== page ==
And now, the Aadhaar tab PDF Print E-mail
Friday, 27 May 2016 11:37
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Ishaan's edit


Will give a boost to both DBT and payments security

Given how the biometrics of over 90% of the population are already registered under Aadhaar and the fact that the government is already distributing significant sums to Aadhaar-linked bank accounts, how soon the entire Rs 3 lakh crore spent annually on social security payments including food and fertiliser subsidies is linked to Aadhaar is the big question. This will depend on the speed at which beneficiaries under various schemes are identified, their names linked to Aadhaar numbers which, in turn, have to be either linked to bank accounts in case cash is being transferred or to Aadhaar-enabled Point of Sale (PoS) devices in the case of, for instance, physical rations—the government has a target of having PoS devices in all ration shops within 16-18 months to tackle the situation today where over 40% of rations do not reach the target audience.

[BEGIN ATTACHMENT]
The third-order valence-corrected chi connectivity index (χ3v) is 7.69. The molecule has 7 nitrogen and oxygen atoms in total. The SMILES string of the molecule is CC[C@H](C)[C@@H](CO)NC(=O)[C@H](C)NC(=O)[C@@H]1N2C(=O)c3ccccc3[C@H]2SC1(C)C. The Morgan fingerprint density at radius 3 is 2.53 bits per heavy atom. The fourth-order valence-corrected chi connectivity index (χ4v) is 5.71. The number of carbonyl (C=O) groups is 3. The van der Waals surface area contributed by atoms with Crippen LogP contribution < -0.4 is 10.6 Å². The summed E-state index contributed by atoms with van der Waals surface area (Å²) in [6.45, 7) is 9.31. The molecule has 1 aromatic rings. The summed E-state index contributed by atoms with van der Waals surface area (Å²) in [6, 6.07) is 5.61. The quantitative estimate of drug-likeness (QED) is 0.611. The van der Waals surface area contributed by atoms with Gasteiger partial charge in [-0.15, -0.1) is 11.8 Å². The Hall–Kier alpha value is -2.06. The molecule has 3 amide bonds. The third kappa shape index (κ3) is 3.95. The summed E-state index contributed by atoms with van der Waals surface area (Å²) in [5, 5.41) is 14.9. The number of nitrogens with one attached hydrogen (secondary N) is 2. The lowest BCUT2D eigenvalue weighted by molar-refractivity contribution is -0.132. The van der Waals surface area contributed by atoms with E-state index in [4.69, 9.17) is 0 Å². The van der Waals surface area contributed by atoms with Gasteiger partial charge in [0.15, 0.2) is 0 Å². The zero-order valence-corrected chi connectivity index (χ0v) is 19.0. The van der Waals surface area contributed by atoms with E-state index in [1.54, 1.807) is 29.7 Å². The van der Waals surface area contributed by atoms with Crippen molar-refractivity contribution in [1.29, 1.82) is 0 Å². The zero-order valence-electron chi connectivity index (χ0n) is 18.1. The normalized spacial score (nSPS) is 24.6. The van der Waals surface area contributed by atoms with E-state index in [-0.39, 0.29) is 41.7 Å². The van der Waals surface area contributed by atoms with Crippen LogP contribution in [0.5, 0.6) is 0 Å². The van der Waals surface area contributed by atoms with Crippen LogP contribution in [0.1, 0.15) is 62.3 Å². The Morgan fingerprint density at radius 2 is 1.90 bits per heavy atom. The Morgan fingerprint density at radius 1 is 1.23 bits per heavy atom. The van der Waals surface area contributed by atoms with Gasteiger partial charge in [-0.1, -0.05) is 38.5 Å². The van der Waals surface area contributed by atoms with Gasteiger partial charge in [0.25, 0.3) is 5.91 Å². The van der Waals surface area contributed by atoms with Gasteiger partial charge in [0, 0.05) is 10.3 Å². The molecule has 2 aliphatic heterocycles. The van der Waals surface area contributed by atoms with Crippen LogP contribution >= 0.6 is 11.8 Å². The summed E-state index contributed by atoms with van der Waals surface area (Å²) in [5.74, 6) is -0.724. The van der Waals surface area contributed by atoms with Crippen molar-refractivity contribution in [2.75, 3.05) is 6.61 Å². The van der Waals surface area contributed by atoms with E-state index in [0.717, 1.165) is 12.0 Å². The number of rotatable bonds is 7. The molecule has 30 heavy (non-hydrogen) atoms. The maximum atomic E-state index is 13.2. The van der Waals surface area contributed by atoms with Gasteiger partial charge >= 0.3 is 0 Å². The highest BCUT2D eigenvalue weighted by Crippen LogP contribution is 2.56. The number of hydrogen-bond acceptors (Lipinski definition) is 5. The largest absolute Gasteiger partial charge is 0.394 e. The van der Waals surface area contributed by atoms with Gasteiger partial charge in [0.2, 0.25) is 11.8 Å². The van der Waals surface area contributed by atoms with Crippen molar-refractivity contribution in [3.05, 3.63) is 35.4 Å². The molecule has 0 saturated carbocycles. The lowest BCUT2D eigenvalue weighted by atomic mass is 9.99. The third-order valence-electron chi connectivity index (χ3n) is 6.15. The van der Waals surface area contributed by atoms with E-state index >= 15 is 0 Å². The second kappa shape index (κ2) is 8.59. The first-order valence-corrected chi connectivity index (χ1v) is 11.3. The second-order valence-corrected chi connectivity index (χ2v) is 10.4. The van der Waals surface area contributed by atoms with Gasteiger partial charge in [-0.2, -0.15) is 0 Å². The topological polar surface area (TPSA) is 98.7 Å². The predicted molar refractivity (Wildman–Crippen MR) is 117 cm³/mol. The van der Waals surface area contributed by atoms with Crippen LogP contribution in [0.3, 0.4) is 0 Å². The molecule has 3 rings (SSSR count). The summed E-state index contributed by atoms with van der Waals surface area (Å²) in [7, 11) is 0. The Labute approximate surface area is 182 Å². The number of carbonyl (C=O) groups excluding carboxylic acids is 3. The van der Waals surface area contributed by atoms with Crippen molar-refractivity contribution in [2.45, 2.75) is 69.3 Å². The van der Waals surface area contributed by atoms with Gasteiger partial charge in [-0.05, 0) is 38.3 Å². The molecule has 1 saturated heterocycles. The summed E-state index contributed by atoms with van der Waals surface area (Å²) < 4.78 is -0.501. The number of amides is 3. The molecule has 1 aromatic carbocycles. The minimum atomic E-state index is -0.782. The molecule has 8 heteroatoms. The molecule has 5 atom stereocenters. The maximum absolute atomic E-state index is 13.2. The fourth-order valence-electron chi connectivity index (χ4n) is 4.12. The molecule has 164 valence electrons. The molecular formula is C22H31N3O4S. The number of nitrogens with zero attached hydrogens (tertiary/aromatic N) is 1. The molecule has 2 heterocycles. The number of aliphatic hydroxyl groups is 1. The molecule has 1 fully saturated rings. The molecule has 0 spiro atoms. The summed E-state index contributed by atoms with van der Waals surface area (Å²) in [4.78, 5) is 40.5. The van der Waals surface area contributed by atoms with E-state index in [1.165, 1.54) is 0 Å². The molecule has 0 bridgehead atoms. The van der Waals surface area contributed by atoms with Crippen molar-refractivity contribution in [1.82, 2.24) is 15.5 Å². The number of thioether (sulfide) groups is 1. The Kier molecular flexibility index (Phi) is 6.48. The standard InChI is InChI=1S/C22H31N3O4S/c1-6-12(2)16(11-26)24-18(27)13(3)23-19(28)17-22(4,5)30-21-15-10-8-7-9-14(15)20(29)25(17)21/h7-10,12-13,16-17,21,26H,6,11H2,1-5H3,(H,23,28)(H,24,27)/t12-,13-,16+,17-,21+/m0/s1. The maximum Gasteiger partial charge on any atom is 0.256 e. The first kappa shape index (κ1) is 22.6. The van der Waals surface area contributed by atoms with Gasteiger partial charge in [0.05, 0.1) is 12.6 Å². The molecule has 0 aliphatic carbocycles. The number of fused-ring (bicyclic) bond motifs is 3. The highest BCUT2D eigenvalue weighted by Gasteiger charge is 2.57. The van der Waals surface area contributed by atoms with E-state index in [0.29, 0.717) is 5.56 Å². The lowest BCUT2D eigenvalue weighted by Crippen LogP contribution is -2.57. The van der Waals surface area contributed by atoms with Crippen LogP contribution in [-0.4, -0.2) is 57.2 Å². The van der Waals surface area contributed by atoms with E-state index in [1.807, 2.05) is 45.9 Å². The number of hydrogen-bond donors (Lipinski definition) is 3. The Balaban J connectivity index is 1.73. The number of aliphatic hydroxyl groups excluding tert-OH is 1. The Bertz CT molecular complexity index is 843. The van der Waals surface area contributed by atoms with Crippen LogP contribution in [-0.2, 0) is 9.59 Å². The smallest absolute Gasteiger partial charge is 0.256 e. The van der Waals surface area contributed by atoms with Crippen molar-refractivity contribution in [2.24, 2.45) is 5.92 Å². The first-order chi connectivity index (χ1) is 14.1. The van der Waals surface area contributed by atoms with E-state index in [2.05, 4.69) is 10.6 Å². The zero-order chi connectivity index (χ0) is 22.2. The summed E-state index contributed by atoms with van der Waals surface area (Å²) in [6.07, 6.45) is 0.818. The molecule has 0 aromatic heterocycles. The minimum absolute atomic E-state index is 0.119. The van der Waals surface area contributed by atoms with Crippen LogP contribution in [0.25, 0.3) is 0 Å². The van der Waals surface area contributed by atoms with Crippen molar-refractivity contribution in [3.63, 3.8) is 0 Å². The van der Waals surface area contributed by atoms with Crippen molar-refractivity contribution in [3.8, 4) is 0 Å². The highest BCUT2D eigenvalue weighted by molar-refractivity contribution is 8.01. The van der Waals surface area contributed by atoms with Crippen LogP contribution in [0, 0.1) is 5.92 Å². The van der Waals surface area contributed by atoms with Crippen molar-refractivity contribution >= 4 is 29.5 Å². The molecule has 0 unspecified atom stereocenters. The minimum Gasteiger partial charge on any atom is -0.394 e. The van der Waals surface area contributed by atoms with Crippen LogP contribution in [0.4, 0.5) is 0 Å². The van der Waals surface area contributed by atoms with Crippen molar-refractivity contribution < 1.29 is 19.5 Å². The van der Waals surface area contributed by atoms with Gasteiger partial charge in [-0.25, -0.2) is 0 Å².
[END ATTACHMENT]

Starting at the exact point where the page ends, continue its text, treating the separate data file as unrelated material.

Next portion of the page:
This process got a big leg up on Wednesday with Samsung coming up with a tab that has a built-in iris scanner—using the tab’s camera—that dips into the Aadhaar database for instant authentication. Though the tab is reasonably priced at Rs 13,500 a piece, that is still a considerable cost, and puts it out of the reach of the bulk of users. But with the technology now proven, it is only a matter of time before more reasonably-priced fingerprint and iris-scan phones are available to be able to quickly authenticate users using Aadhaar’s database. Once this is done, it will truly be a leg up for Aadhaar usage since, apart from use in government schemes like PDS and MGNREGA, proof of identity is also sought in various other places such as airports or for opening accounts in banks. So, instead of carrying documentary proof—Aadhaar documents or passports and driving licenses—users will be able to simply do a fingerprint or an iris scan on their phones to prove identity. The benefit will perhaps be the greatest in the case of financial transactions where complicated passwords are required—sometimes, in addition, SMS verification codes are also used to prove identity. Since iris scans are considered the gold standard of security, a phone/tab that allows this can be used to move away with the current systems which offer lesser degrees of security. Samsung is already filing patents in Europe for iris scanners to be incorporated in phones, a sure sign of the commercial potential it feels the device has.


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